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What Does Slump in the Share Prices of ‘Faang’ Tech Giants Mean?

On Tuesday the giant US tech companies, dubbed the Faangs (Facebook, Apple, Amazon, Netflix and Google/Alphabet) suffered their heaviest collective single day losses to date. The NYSE’s Fang+ index, formed in 2014 and tracking the Faang stocks plus another 5 tech giants including Tesla, dropped 5.6%. Up until this week, the Fang+ had outperformed the S&P 500 by 100% since 2014 and have been a major influence on the strength of the strong US equities bull run that has been uninterrupted since early 2016.

On Tuesday, Facebook’s shares fell 5%. The drop took total losses to £67 billion since the scandal broke of data of 50 million users falling into the hands of UK political consultancy firm Cambridge Analytica. The Facebook scandal has spilled over into the share price of big tech peers. Twitter share’s price fell by 12% on Tuesday while Google-owner Alphabet dropped 4.6%, Tesla 8%, Nvidia 7.8% and Apple 2.6%.

But why would Facebook’s issues have such a negative impact on other tech companies? The Facebook incident appears to have dented wider confidence in the growth prospects for tech shares. Many now seem to fear changes in how regulators and tax authorities treat giant tech. Luca Paolini of Pictet commented for the Financial Times:

“Investors are clearly worried that we may be about to see a regime change in regulation. History tells us that when a company or sector becomes dominant, it tends to attract the attention of either the regulator (US) or the taxman (Europe)”.

This has led to investors repricing tech shares on the basis of increased uncertainty over how this might impact their future growth prospects. However, the correction has to be seen in context. The price/earnings multiples reflected in the Faang share prices have simply dropped back to where they were a year ago. Warren Buffet stated that the Faangs were so valuable due to their ‘wide economic moats’, or dominant monopolies and huge cash reserves. This, he believes, set the tech giants up to dominate for a generation. Markets might be starting to suspect these economic moats are not quite as wide as previously believed.

Another argument is that a handful of companies dominating equity markets to the extent the Faangs and tech stocks have over the past 12 months has historic precedent. In the late sixties the ‘Nifty Fifty’ stocks, 50 popular blue chip stocks, dominated as did the dotcom stocks in the late nineties. On both occasions it became apparent that this dominance was the last big driver, or ‘melt-up’ with which bull runs would end on.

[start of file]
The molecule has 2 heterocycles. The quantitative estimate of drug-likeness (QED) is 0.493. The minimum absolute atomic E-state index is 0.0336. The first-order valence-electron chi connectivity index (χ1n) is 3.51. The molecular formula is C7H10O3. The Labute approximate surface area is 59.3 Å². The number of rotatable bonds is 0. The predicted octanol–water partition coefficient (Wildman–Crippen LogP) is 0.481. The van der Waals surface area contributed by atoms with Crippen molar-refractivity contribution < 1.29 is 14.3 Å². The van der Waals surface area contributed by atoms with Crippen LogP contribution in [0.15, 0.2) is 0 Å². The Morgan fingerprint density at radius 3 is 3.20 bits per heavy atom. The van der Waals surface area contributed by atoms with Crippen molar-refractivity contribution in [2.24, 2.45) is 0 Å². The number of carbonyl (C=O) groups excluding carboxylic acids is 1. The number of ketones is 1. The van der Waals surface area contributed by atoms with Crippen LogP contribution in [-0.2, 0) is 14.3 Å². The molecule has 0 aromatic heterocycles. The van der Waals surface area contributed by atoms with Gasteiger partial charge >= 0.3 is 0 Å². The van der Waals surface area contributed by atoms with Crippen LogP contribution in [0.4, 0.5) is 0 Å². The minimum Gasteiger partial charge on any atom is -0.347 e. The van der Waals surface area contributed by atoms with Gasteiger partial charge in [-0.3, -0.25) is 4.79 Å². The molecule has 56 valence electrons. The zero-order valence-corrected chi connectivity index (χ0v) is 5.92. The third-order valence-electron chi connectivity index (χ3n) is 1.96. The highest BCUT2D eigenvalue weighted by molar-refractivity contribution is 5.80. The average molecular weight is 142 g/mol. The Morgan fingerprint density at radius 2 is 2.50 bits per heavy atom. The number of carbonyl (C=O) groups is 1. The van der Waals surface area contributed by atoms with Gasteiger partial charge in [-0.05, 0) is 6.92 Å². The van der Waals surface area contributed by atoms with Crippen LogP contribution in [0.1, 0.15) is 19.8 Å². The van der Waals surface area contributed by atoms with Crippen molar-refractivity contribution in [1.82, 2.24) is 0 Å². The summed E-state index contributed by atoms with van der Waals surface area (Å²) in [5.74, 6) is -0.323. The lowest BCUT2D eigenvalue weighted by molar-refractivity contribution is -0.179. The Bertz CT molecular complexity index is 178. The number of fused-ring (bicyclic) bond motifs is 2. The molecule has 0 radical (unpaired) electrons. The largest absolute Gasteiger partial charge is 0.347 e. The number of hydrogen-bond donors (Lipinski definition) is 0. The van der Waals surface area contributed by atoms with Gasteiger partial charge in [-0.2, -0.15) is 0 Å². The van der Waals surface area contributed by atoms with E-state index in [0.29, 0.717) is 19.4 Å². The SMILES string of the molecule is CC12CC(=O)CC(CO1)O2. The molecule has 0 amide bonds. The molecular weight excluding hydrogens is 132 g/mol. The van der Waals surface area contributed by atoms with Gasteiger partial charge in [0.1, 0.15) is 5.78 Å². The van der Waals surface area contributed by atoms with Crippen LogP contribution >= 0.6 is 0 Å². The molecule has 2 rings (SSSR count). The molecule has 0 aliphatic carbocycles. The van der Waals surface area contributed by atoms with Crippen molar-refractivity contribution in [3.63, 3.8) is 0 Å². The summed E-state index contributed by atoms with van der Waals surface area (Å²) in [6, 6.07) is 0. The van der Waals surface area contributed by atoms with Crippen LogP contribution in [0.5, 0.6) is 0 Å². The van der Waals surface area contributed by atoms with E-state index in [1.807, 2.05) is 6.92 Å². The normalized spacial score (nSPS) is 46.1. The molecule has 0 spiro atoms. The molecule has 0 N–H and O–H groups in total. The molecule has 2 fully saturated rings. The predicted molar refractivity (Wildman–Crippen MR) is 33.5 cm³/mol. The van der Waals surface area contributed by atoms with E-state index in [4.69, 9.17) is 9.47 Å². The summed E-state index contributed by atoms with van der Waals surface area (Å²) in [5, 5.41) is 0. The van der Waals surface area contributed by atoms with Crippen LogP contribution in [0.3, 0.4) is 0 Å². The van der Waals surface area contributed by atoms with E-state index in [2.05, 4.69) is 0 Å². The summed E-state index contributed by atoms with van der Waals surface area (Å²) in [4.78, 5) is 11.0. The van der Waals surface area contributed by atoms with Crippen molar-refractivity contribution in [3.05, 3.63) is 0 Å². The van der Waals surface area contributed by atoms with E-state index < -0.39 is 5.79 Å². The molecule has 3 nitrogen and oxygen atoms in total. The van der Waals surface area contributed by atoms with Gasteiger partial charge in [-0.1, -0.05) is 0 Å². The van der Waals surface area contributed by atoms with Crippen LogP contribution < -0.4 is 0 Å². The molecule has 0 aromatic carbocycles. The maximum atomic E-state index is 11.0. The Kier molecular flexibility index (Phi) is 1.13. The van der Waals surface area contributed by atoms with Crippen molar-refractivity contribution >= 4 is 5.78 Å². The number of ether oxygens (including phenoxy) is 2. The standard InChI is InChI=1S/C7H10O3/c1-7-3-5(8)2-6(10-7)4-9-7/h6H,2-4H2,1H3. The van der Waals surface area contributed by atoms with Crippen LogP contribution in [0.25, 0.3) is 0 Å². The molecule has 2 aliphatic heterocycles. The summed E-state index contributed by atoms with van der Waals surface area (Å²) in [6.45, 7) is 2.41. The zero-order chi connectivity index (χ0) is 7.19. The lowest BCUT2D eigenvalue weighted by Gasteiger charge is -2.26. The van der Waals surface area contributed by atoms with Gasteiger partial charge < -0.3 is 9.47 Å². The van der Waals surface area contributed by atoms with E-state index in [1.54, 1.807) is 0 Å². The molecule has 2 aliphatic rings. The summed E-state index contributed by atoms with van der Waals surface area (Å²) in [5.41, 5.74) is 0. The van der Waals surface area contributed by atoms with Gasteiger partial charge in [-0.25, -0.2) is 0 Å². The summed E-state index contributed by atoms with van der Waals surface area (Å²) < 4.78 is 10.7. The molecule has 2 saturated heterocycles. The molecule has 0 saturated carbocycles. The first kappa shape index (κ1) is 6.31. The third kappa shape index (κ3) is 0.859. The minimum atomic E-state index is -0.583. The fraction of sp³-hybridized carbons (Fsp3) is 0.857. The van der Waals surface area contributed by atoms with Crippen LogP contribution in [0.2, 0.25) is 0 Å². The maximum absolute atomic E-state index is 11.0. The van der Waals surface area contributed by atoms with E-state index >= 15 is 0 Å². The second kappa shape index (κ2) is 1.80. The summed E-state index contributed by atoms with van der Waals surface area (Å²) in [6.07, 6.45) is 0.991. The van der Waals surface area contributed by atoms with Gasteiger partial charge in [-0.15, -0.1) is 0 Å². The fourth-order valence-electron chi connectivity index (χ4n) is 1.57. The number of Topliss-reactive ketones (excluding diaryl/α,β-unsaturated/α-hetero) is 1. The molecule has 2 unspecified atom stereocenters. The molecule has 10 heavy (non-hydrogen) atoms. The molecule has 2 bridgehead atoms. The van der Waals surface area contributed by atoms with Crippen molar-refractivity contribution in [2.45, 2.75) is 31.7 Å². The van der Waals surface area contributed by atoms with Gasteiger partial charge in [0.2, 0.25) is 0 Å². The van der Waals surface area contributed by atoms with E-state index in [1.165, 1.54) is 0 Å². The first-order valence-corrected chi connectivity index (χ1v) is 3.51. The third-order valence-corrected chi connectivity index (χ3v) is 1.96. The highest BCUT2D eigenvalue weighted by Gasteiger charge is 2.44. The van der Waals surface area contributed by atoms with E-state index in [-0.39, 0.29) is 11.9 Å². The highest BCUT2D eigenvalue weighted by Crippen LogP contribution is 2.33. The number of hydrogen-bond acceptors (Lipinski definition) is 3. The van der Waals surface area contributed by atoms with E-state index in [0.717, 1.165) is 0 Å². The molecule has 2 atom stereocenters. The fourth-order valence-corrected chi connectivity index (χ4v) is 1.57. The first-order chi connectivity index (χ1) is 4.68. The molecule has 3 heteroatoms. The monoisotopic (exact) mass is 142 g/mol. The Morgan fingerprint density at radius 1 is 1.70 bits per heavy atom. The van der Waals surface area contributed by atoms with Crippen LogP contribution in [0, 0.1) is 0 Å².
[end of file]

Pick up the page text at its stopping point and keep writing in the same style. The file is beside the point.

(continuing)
There’s currently a huge amount of capital invested in the Faangs and Fang+ index. If institutional investors move to book significant profits now and move money elsewhere, the current tech stocks slump could indicate the beginning of an extended bear run in equities. The good news might be that the ‘melt up’ that has been called ran from December 3rd last year, when Trump announced corporate tax cuts, to March 12th. That’s relatively short lived and will hopefully mean a less severe correction than we have seen in the past. With no recession visible on the horizon hopefully we’ll avoid a more severe scenario.

Since March 12th, income stocks such as utilities and telecoms have outperformed the Faangs. This could well indicate the anticipated change in cycle to a period of income stocks investment after several years of growth stock dominance. However, many analysts believe the next couple of months are likely to see further tech stock and wider stock market falls. For those investing online in ISAs over the last few days until the April 4th deadline, this can be seen as an opportunity to buy at discounts as long as your time horizon for keeping capital locked up is at least a few years.

Risk Warning:

Please remember that financial investments may rise or fall and past performance does not guarantee future performance in respect of income or capital growth; you may not get back the amount you invested.

There is no obligation to purchase anything but, if you decide to do so, you are strongly advised to consult a professional adviser before making any investment decisions.

Paul

The author Paul